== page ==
Each of the candidates put himself before the people, declaring that a majority of the nominating committee favored him as “regular.”  The leaders of the organization inclined to Noah, as one of its heads, but Wendover skillfully appealed to Anti-Semitic bigotry and gathered a large following.  The Sachems dared not interfere between them, and each in consequence had a room in Tammany Hall, where his tickets were distributed and his agents made their headquarters.  Noah was defeated at the polls;  but his defeat did not impair his influence in Tammany Hall.  He was a person of singular ability.  A facile writer and effective manipulator, he maintained his hold.

“Regularity,” then, was the agency by which the leaders imposed their candidates upon the thousands of voters who, from their stores and benches, offices and farms, went to the polls to deposit a list of names prepared for them.  The voters were expected only to vote;  the leaders assumed the burden of determining for whom the voting should be done.  An instance of the general recognition of this fact was given in 1820 when the counties of Suffolk, Queens, Kings and Dutchess voted to discontinue the practice of holding Senatorial conventions in Tammany Hall because a fair expression of the wishes of a great proportion of the Democratic-Republican electors was not obtainable there.  At the same time, and for years later, complaints were frequent that the ward meetings had long since become an object of so little interest that they were nearly neglected;  and that a small knot of six or eight men managed them for their own purposes.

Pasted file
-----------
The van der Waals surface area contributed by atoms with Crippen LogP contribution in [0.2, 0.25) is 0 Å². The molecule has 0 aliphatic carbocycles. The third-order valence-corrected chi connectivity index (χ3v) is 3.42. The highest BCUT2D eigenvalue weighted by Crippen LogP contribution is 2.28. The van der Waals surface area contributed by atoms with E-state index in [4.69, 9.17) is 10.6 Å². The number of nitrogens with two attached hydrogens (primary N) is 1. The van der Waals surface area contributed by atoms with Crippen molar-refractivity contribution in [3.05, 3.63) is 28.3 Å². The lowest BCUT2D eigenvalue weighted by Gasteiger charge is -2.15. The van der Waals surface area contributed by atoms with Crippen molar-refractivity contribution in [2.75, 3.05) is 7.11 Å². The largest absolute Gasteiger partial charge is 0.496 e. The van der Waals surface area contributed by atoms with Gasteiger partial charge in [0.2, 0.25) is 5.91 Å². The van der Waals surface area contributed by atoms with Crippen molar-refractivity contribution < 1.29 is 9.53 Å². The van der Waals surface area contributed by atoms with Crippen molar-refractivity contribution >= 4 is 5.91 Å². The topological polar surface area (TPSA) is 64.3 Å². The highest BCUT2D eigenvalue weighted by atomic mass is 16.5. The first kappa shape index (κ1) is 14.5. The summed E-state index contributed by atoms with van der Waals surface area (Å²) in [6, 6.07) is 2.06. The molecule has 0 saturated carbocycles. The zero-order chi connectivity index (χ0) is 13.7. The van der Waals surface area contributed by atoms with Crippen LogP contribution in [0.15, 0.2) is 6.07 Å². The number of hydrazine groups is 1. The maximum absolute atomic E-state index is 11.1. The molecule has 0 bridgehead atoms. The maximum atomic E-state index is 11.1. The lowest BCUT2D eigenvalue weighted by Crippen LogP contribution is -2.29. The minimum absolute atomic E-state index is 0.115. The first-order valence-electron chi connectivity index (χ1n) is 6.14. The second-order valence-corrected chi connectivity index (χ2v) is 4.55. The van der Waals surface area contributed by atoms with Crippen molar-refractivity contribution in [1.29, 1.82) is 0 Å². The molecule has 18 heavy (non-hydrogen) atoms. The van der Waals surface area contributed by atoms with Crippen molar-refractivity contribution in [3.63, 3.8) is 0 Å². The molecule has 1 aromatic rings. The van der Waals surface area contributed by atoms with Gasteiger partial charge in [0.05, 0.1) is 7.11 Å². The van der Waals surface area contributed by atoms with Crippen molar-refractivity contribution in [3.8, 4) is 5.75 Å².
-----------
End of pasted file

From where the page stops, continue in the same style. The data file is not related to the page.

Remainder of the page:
In 1823 attempts Were made by different factions to obtain the invaluable “regular” nominations.  Seemingly a local election, the real point turned on whether partisans of Jackson, Adams or Crawford should be chosen.  Upon this question Tammany Hall was still divided.  The nominating committee, however, was for Jackson.  The voters were bidden to assemble in the hall at 7 o’clock on the evening of October 30 to hear that committee’s report.  When they tried to enter, they found the hall occupied by the committee and its friends.  This was a new departure in Tammany practices.  Since the building of the hall the nominating committee had always waited in a lower room for the opening of the great popular meeting, and had then marched up stairs and reported.  To head off expected hostile action by the Adams men, the committee this time started proceedings before the appointed hour.  The names of its candidates were called and affirmed in haste.  Gen. Robert Swartwout, a corrupt but skillful politician and an Adams supporter, proposed a substitute list of names, upon which the chairman declared that the meeting stood adjourned.  A general fist-fight followed, in the excitement of which Swartwout took the chair, read off a list of names and declared it adopted.  Epithets, among which “liar” and “traitor” figured most, were distributed freely.  Both tickets went to the people under the claim of “regularity,” and each carried five of the ten wards.